Back in the 1940s, when I was a student at Yeshiva Rabbeinu Yitzchak Elchanan, the rabbinical seminary of Yeshiva University also known as RIETS, I became involved in a Chabad educational program, although I myself was not a follower of Chabad. It came about by chance. I had gone to do some weightlifting at the gym and another fellow there who happened to be a Chabadnik suggested that I get involved in their Released Time program.
The Released Time program – which allowed public schools to release students for religious studies off the premises – was very popular in the 1940s with something like 2 million kids involved. It is still operational. All religions took advantage of Released Time, but Jewishly, it was Chabad’s bailiwick.
At the time that I was part of it, Released Time was chiefly funded by the Committee for Furtherance of Jewish Education administered by Rabbi J.J. Hecht. Later, after 1951, when the Rebbe became the Rebbe, he expanded the idea considerably under the slogan taken from the Book of Proverbs, “Yafutzu maynosecha chutzah – Let your wellsprings flow outwards.” Also, Chabad’s Kehot Publication Society started putting out books and pamphlets aimed at the Released Time kids. I remember The Story of Chanukah and The Story of Purim and The Story of Passover which were very captivating for young children and sold for only 20 or 25 cents a copy.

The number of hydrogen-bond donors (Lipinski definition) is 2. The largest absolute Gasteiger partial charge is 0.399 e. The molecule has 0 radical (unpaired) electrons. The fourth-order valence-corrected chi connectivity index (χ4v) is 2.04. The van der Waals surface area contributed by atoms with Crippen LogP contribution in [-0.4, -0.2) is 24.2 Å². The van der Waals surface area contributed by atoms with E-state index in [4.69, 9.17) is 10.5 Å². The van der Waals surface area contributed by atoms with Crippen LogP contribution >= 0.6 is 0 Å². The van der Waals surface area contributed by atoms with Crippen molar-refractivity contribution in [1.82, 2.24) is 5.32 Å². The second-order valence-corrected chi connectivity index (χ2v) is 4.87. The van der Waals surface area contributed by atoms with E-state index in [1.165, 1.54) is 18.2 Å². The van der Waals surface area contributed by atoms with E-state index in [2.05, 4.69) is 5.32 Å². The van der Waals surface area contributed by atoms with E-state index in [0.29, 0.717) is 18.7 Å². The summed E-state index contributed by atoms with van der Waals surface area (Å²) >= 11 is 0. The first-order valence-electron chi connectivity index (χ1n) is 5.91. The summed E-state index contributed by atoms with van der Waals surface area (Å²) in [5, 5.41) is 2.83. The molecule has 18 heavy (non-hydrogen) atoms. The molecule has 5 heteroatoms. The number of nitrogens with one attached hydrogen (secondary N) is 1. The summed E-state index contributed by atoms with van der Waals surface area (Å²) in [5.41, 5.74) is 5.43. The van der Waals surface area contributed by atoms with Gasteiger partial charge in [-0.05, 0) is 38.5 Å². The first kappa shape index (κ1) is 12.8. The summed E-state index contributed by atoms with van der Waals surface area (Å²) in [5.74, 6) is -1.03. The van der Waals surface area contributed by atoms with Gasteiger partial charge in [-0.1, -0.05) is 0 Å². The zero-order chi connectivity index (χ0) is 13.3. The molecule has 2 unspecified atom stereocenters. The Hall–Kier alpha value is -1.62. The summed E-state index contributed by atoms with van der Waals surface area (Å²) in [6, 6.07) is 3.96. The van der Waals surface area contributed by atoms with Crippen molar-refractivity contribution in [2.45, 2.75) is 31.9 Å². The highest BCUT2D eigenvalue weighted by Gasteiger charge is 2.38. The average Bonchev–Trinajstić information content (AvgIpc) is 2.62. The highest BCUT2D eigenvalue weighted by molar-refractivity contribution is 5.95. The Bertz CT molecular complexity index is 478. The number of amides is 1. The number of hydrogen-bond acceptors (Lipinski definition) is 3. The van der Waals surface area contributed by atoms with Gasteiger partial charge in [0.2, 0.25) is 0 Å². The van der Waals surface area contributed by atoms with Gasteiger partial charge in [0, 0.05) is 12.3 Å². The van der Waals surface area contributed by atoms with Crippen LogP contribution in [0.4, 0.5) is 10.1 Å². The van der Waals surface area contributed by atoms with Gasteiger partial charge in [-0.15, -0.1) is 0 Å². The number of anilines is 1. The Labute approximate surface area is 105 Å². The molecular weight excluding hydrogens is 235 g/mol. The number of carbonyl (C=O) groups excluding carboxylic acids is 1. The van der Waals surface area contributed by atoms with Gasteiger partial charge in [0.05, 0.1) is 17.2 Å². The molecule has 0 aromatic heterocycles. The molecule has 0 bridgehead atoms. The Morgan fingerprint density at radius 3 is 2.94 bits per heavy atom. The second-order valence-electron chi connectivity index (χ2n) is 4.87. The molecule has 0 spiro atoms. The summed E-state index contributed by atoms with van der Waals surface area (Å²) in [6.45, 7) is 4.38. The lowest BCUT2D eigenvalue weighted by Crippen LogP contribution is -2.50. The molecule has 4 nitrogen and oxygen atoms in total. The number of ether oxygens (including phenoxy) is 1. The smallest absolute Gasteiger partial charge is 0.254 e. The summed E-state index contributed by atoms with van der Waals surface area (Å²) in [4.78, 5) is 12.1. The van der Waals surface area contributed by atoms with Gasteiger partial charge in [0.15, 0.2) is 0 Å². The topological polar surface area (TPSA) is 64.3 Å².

My yeshiva, RIETS, was not in favor of the program. My teachers didn’t try to stop me but I was given the message that my time would be better spent learning Torah and turning to education only after I completed my studies.
I saw it differently. My motivation was simple – these kids needed Jewish outreach very badly. Once, when I was conducting a Released Time class, I gave the students a quiz for a special prize. And I asked them, “What is the name of the son whose father was asked by Hashem to offer him up as a sacrifice?” And one of the children responded with the name of the founder of Christianity. (more…)